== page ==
Embark on a captivating journey along the Chemin des Sages, a project born from a visionary gathering of the Conseil des Sages, composed of wise individuals aged 60 and above, carefully chosen by local councilors for their wealth of experience. Inspired by the core principles of our Republican motto “Liberté, Égalité, Fraternité,” the council sought to breathe life into these ideals in the town of Bormes. 

The Concept Takes Flight

A groundbreaking idea emerged during the council’s meeting—to adorn the town with phrases from renowned men and women, celebrated worldwide for their wisdom and humanism. The goal was to ignite the conscience of both passers-by and tourists, fostering a deeper connection with these universal values. To gain the support of the Mayor and the Council, the decision was made to integrate this pathway with the installation of historical plaques on the town’s iconic monuments. The members of the Conseil des Sages then meticulously designed the route through the medieval village and dedicated themselves to creating the perfect support, texts, images, and symbols for these plaques.

Le Chemin des Sages Bormes les Mimosas

The butterfly, symbolizing joy, beauty, grace, and lightness of being, was chosen as the emblem of the project. Its transformative journey mirrors the essence of personal growth and rebirth. Just like the butterfly, we too experience different stages in life—a profound metamorphosis that allows us to release our past and embrace the beauty of who we’ve become. Symbolizing wisdom, the butterfly becomes a boundless source of inspiration. Beneath its delicate exterior lies an unwavering strength. Despite its ephemeral lifespan of a few days or weeks, the butterfly brings joy and exuberance through its graceful flight, fully savoring every moment that nature presents. Let us, like the butterfly, fearlessly embrace the experiences life offers us, both good and bad, knowing that they are fleeting. After all, our past experiences provide the best preparation for the future, allowing us to tread life’s paths with serenity.

The biography of Simone de Beauvoir

Philosophe, romancière, mémorialiste et essayiste française, considérée comme une théoricienne majeure du féminisme.

Born in Paris, Simone de Beauvoir received a bourgeois, conformist, and religious upbringing. She came from a wealthy background (her father was a lawyer), the eldest of two children. Her mother was a devout Catholic who brought up her two daughters in a strict, traditional environment. At the age of 14, Simone de Beauvoir became an atheist and decided to devote her life to her studies and writing. She studied philosophy at the Sorbonne in Paris, where she met Jean-Paul Sartre, with whom she was to share her life. In 1929, she passed the agrégation in philosophy. After teaching in Marseille, Rouen, and then Paris, she left teaching in 1943, not finding the profession to be conducive to “total emancipation.” It was at this time that she began the literary career to which she had aspired. An ardent advocate of the existentialism embodied by her companion Jean-Paul Sartre, she raised questions about finding meaning in the absurdity of a world we did not choose to be born into. From 1947 onwards, she travelled extensively, visiting the United States in 1950, Africa and Europe. She won the Prix Goncourt in 1954 for Les Mandarins. She continued to travel, to China (1955), Cuba and Brazil (1960), and the Soviet Union (1962), while writing her memoirs and campaigning for women’s liberation.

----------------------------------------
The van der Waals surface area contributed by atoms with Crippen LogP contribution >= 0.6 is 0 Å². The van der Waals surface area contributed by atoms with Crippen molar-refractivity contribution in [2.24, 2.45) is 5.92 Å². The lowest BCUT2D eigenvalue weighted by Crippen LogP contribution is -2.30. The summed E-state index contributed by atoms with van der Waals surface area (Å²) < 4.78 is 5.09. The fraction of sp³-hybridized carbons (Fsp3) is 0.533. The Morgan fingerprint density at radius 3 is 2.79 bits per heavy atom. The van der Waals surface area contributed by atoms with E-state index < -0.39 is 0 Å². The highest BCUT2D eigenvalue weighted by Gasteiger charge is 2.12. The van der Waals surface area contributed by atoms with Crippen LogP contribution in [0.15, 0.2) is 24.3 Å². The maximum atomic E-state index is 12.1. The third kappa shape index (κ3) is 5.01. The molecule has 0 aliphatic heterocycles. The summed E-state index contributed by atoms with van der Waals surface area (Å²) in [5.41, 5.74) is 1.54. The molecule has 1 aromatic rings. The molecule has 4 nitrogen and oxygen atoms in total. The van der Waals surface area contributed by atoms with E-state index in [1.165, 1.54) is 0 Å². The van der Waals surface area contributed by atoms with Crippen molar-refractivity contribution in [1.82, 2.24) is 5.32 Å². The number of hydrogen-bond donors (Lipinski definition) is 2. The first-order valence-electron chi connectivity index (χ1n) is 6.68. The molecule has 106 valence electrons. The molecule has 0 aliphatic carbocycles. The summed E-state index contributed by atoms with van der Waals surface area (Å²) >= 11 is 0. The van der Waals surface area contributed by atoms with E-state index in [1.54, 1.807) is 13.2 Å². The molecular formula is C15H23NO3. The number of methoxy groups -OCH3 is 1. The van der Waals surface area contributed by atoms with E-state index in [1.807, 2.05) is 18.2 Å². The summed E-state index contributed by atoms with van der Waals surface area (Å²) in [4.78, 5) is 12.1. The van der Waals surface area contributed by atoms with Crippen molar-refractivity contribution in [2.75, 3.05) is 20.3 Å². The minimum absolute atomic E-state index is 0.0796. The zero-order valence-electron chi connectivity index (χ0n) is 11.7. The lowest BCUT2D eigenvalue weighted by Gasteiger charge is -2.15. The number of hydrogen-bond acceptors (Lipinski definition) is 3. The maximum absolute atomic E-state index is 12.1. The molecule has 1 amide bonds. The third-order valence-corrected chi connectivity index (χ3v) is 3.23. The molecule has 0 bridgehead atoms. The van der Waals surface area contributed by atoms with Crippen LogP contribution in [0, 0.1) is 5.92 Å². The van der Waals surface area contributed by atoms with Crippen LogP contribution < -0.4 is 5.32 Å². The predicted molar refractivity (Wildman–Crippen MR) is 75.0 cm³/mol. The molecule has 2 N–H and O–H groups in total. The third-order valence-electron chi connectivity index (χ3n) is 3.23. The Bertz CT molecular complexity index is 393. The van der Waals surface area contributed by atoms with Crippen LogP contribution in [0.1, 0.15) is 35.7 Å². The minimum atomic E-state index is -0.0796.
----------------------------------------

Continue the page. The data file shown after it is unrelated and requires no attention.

Simonde de Beauvoir

In 1971, she became editor of Les Temps Modernes, a far-left magazine she had founded with Sartre. She remained a contributor to the magazine until her death. Philosopher, essayist, novelist, and playwright, she dominated the women’s literature of her time. Her autobiographical works bring to life an entire generation, that of Saint-Germain-des-Prés. Indignant at seeing women treated as erotic objects, she never ceased to wage a passionate struggle for their liberation. Le Second Sexe became the bible of the worldwide feminist movement.

Following her husband’s death in 1980, her physical and mental health declined due to her dependence on alcohol and amphetamines. She passed away at the age of 78 and was buried in the same grave as Jean-Paul Sartre.

Unveiling the Charismatic World of the Former Village Post Office

Until the 18th century, the commune lacked a dedicated postal service. The village’s letter carrier, referred to as a “piéton,” undertook the task of transporting mail on horseback, a journey that spanned the entire day due to the poor condition of the roads. In 1769, the first post office was established, serving as a place to deposit letters while awaiting the weekly visit of the letter carrier. By 1790, a tin box had been installed to collect the village’s mail, later transported to Hyères, 20 km away. Adapting to the growth in population, the village post office underwent relocations over time. Finally, in 1978, a new post office was inaugurated by Norbert Segard, Minister of Posts and Telecommunications.

Baludik Chemin des Sages

Discover the Path of the Sages on Baludik!

To discover the fun, geolocated route, scan this QR code. Games and surprises await you with the Baludik app.

Did you find this content useful?